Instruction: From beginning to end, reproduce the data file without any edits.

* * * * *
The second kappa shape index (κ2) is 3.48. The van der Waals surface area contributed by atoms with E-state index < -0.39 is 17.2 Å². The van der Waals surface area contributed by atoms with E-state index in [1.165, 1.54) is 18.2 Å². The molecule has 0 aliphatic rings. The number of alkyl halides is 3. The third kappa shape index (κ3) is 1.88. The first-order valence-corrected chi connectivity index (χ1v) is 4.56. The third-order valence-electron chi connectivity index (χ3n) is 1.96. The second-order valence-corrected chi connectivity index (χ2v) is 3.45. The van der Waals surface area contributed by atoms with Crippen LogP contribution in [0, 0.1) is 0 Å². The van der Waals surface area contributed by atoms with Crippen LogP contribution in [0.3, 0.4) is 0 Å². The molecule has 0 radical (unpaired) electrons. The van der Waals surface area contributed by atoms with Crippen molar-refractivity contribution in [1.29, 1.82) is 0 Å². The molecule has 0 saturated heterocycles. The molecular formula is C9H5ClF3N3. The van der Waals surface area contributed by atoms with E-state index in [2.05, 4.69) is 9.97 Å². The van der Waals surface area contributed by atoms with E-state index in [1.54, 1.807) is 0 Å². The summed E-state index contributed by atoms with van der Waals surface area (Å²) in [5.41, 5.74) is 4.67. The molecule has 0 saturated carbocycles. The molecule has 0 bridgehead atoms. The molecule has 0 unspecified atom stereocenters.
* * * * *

The second kappa shape index (κ2) is 3.48. The van der Waals surface area contributed by atoms with E-state index < -0.39 is 17.2 Å². The van der Waals surface area contributed by atoms with E-state index in [1.165, 1.54) is 18.2 Å². The molecule has 0 aliphatic rings. The number of alkyl halides is 3. The third kappa shape index (κ3) is 1.88. The first-order valence-corrected chi connectivity index (χ1v) is 4.56. The third-order valence-electron chi connectivity index (χ3n) is 1.96. The second-order valence-corrected chi connectivity index (χ2v) is 3.45. The van der Waals surface area contributed by atoms with Crippen LogP contribution in [0, 0.1) is 0 Å². The van der Waals surface area contributed by atoms with Crippen LogP contribution in [0.3, 0.4) is 0 Å². The molecule has 0 radical (unpaired) electrons. The van der Waals surface area contributed by atoms with Crippen molar-refractivity contribution in [1.29, 1.82) is 0 Å². The molecule has 0 saturated heterocycles. The molecular formula is C9H5ClF3N3. The van der Waals surface area contributed by atoms with E-state index in [2.05, 4.69) is 9.97 Å². The van der Waals surface area contributed by atoms with E-state index in [1.54, 1.807) is 0 Å². The summed E-state index contributed by atoms with van der Waals surface area (Å²) in [5.41, 5.74) is 4.67. The molecule has 0 saturated carbocycles. The molecule has 0 bridgehead atoms. The molecule has 0 unspecified atom stereocenters.